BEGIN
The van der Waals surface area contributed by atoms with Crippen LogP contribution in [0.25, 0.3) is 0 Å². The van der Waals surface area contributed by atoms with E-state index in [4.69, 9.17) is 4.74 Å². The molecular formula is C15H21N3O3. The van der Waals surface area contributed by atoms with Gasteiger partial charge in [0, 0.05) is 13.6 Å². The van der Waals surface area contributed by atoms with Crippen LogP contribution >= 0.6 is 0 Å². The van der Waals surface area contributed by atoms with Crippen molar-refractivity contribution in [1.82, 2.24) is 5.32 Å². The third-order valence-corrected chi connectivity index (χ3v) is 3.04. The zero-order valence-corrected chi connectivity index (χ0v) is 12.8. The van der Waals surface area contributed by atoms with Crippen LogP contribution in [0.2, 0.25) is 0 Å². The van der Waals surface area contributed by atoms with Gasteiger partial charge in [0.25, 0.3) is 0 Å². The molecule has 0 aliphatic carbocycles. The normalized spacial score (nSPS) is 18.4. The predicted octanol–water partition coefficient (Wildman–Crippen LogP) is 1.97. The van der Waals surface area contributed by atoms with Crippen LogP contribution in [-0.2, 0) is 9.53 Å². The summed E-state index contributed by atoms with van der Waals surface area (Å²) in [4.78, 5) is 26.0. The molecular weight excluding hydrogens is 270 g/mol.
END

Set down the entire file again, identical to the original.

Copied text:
The van der Waals surface area contributed by atoms with Crippen LogP contribution in [0.25, 0.3) is 0 Å². The van der Waals surface area contributed by atoms with E-state index in [4.69, 9.17) is 4.74 Å². The molecular formula is C15H21N3O3. The van der Waals surface area contributed by atoms with Gasteiger partial charge in [0, 0.05) is 13.6 Å². The van der Waals surface area contributed by atoms with Crippen LogP contribution >= 0.6 is 0 Å². The van der Waals surface area contributed by atoms with Crippen molar-refractivity contribution in [1.82, 2.24) is 5.32 Å². The third-order valence-corrected chi connectivity index (χ3v) is 3.04. The zero-order valence-corrected chi connectivity index (χ0v) is 12.8. The van der Waals surface area contributed by atoms with Crippen LogP contribution in [0.2, 0.25) is 0 Å². The van der Waals surface area contributed by atoms with Gasteiger partial charge in [0.25, 0.3) is 0 Å². The molecule has 0 aliphatic carbocycles. The normalized spacial score (nSPS) is 18.4. The predicted octanol–water partition coefficient (Wildman–Crippen LogP) is 1.97. The van der Waals surface area contributed by atoms with Crippen LogP contribution in [-0.2, 0) is 9.53 Å². The summed E-state index contributed by atoms with van der Waals surface area (Å²) in [4.78, 5) is 26.0. The molecular weight excluding hydrogens is 270 g/mol.